What were your main inspirations for the first collection that you created?

When I began my project with Milan, the starting point of my work was the rave universe, and then I was also inspired by the materials and textures of hiking and climbing technical wear, so those two were my main guidelines. Once the mentorship program finished, I continued working on my collection on my own. So I started adding new components to my work: references to personal experiences and interests I started exploring as I was designing the rest of the collection. One of those is the spiritual component of my work, which is rooted in the research of sacred geometries. I also grew an interest in motorcycles and motorcycle races. I just really liked their technical wear, so I began manipulating materials such as leather.


I know that you have worked with a few artists so I was wondering, what is your process when you start designing something, do you always have in mind who would be your potential client, or you kind of go ahead and develop whatever you have in mind?

In general, it is a bit of both. If an artist asks me to create something, I will take ideas floating around my mind and then try to adapt them to the artist and their style. But most of the time, I push to maximum the ideas I have, and I allow myself to do whatever Iwant.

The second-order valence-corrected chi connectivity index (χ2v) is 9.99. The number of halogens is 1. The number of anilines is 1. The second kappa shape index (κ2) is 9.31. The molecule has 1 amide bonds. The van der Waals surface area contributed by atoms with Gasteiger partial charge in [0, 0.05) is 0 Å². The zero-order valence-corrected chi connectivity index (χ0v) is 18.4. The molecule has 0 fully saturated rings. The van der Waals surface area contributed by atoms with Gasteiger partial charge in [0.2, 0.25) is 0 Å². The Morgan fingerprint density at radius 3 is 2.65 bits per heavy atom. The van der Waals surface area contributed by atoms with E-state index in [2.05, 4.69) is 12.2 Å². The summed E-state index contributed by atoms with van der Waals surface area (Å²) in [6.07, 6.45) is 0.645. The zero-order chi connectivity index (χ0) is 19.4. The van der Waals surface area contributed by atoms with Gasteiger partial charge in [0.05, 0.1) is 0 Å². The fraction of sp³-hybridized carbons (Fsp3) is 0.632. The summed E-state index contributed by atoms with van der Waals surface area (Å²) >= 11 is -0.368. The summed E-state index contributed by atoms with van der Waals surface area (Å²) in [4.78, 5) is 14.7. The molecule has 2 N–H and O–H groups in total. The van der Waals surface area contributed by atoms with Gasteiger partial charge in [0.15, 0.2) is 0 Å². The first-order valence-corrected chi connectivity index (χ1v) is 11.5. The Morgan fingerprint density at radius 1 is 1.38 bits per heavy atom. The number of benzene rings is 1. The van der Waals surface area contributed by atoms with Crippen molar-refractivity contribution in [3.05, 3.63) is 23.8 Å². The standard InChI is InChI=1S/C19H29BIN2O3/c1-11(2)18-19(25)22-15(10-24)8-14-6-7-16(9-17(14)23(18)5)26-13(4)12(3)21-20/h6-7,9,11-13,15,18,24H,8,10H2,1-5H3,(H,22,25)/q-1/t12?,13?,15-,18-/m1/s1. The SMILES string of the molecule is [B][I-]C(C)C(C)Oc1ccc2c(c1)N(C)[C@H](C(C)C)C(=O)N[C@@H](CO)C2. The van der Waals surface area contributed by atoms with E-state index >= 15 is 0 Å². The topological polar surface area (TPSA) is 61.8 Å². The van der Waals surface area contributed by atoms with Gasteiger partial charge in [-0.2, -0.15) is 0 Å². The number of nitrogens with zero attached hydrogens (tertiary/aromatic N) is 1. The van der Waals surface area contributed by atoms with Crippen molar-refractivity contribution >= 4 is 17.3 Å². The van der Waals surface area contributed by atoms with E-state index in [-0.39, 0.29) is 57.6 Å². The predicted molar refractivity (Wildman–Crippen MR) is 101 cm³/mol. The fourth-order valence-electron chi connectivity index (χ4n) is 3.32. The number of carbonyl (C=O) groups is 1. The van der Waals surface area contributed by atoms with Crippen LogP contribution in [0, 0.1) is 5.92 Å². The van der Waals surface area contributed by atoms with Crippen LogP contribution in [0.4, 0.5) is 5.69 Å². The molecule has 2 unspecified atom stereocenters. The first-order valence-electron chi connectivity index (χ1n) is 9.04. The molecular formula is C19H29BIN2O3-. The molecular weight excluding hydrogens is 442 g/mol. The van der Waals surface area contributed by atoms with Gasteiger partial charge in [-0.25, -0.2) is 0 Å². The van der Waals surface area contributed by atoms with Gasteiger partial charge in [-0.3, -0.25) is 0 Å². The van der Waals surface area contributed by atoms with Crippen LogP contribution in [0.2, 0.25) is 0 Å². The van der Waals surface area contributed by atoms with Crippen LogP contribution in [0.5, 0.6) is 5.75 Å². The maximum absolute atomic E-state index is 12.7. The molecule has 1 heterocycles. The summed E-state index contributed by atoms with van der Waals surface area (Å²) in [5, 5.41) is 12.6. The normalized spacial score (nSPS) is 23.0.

You have an interesting background that is not fashion-specific but is still very relevant to your work. Would you say you incorporate much of your industrial design knowledge into the garments and shoes you create for Racine?

Yes, a lot, actually, because we usually make clothes and accessories with rigid components, 3D prints, etc. The garments and shoes are designed as sports equipment and functional objects rather than usual garments. The challenge here is that it's not as simple as designing a shirt or a skirt because what I create has often never been done, so I don't have any guidelines to follow. When you make a jacket with emphasised studs, as we have in the collection, it is something that has never been done, so I have to develop the technique to accomplish it. I have to find answers to many questions; how will we add the 3D printed studs to the clothes? Will the sewing machine go through the 3D printed parts? I really have to think of new processes to create these accessories or clothes that do not really exist so my industrial design background really comes into play.